FIG. 3 is a block diagram illustrating rule engine architecture according to one embodiment of the invention. For example, system 300 may be implemented as part of components 108-109 of FIG. 1. Referring to FIG. 3, when a packet 301 representing a client request for a resource is received by logic 302 which may be a policy enforcement point (PEP), a policy decision point (PDP), or a combination of both, certain attributes associated with the packet 301 are extracted. For each attribute, an individual search is performed via search logic 305-307 in parallel in rules and policies 312 stored in policy store 308. Individual search results are then combined by combination logic 304 which generates a final search result or final decision to be used to determine whether packet 301 is eligible to access the requested resource.

A decision for each individual search and evaluation could be one of “Permit”, “Deny”, “Not Applicable”, or “Indeterminate”. A combining algorithm may be a deny-override or a permit-override algorithm. For example, a combining algorithm can be configured as follows:

    • “Deny” if at least one “Deny”
    • “Indeterminate” if any error
    • “Permit” if at least one “Permit”
    • “Not Applicable” otherwise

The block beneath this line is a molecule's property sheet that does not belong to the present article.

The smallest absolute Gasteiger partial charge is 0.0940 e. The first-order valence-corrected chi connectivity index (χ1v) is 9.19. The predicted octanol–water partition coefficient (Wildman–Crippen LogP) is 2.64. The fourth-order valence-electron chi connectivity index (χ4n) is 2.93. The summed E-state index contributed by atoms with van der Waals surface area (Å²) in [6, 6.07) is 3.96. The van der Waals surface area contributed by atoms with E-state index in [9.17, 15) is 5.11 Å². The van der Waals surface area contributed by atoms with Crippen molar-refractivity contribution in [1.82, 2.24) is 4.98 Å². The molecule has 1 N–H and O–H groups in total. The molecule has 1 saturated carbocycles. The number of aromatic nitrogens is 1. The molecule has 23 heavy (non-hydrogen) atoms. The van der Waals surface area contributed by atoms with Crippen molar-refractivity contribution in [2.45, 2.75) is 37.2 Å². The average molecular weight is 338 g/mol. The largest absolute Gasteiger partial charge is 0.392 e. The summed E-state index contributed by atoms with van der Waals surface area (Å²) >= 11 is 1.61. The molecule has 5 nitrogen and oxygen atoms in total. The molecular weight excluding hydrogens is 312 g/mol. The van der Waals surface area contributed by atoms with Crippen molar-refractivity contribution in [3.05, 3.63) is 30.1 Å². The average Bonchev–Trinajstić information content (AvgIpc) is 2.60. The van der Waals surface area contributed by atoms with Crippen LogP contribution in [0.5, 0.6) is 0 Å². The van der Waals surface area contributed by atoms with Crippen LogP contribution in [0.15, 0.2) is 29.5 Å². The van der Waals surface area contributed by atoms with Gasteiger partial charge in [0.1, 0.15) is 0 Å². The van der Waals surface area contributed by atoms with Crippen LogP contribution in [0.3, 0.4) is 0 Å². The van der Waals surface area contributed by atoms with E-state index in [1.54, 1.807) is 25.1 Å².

Rules and policies 312 are written and configured by an administrator using XACML which specifies the XML format for policies and exactly how a PDP evaluates them. XACML is an OASIS (Organization for the Advancement of Structured Information Standards) standard that describes both a policy language and an access control decision request/response language (both encoded in XML). The policy language is used to describe general access control requirements, and has standard extension points for defining new functions, data types, combining logic, etc. The request/response language allows one to form a query to ask whether or not a given action should be allowed, and interpret the result. The response includes an answer about whether the request should be allowed using one of four values: permit, deny, indeterminate (an error occurred or some required value was missing, so a decision cannot be made) or not applicable (the request cannot be answered by this service). The request/response language helps to define a standard distributed architecture where in multiple disparate external PEPs (policy enforcement points) communicate with a centralized PDP (policy decision point) for determining an access control decision.